The Freebox Revolution has more than one trick up its sleeve. Free's Server box provides Internet access, but that's not all. Among other functions, it can in particular act as an auxiliary NAS. What is it for and how do I use it? Follow the leader…
What is a NAS?
Let us first recall what a NAS is a network storage server. In home use, it comes in the form of a small box that contains one or more hard drives. It is connected to the network via cable or Wi-Fi.
The interest is to centralize all the digital files of a household so as to share them with computers and peripherals. For example, family photos are no longer scattered between smartphones, laptops and desktop computers, but are thus found in one place. They can be viewed simply from a connected television or from any device connected to the home network.
Some NAS go further and make it possible to take advantage of advanced services: hard drive redundancy to limit the risk of failure (RAID), external access from any Internet connection (including cellular), music server, etc.
The Freebox Revolution NAS
Here, a 128 GB USB key is present alongside the Freebox Revolution hard drive.
The NAS function that equips the Freebox Revolution is quite rudimentary since it is limited to offering access to files, from the home network or from outside. In addition, if the storage space is limited to 250 GB via the internal hard drive of the device, it is possible to expand the capacity by connecting an external hard drive or a USB key to the Server box.
Access storage space from home
Under Windows, you must launch File Explorer then go to the Network box. There, the Freebox appears in several places and in particular on the Computer line. A double-click later takes you to the list of storage units (hard drive, USB key or external hard drive).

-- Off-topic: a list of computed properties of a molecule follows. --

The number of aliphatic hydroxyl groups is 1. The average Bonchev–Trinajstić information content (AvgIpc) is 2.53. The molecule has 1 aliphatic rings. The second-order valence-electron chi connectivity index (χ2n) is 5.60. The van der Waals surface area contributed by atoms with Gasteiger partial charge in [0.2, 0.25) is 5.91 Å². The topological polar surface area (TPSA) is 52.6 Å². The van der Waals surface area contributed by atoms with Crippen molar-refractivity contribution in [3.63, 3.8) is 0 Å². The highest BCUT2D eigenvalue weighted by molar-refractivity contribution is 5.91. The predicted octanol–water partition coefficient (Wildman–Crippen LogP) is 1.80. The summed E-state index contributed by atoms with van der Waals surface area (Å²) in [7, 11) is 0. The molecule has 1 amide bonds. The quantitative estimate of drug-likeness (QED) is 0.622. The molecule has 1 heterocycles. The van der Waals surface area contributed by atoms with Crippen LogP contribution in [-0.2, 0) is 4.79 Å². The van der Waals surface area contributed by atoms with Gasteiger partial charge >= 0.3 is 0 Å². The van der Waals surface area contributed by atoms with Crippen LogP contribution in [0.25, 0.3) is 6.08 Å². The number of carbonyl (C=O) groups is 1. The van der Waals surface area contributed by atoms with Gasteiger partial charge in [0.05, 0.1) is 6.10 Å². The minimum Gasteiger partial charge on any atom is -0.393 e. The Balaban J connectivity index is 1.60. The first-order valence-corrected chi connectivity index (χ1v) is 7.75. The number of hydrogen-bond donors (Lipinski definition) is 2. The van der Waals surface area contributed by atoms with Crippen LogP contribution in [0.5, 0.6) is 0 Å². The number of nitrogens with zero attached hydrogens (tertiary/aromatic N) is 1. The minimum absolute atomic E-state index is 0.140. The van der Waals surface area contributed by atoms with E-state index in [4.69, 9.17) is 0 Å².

The handling under Mac OS differs little. We launch the Finder then, on the left, we find the Freebox in the Shared line. A single click is enough to bring up the list of connected storage units.
Access storage space outside your home
To access files from outside, it is necessary to enable remote access. This is done from the Freebox administration interface. It can be accessed from any Internet browser where you enter the address mafreebox.comeebox.com
On the page that appears, double-click on the Settings icon of the Freebox. The system then asks to enter the Freebox password. This is different from the one that allows you to connect to the online account. If this is a first connection, creating the password requires a few operations described in the Free support.
Once on the settings page, go to Access management. There, it is necessary to check the box Enable password authentication.
Once these operations have been carried out, access can be done from an Internet browser by entering the network address and the port indicated. For example http://220.127.116.11:24900
Once you are authenticated, the files can be viewed by clicking on the File Explorer icon. Some types of files (photos, videos) can be read from the explorer in question, while others will need to be downloaded to the device in order to be read.
Access storage space from a smartphone or tablet
The manipulation described above is not necessarily the most practical when it comes to using a smartphone or tablet. Free nevertheless offers an application called Freebox Companion (Android / iOS) which allows you to manage and schedule TV recordings, to consult the phone call log but also to consult the files on the NAS.
An interesting option is also present: data synchronization. Clearly, it is about automatically sending photos and videos from mobile devices to the Freebox NAS. This synchronization can be automatic and carried out from a 3G / 4G network or only via Wi-Fi. If no official application exists for Windows Phone, third-party applications exist, such as Freebox Buddy, which offers similar functionalities.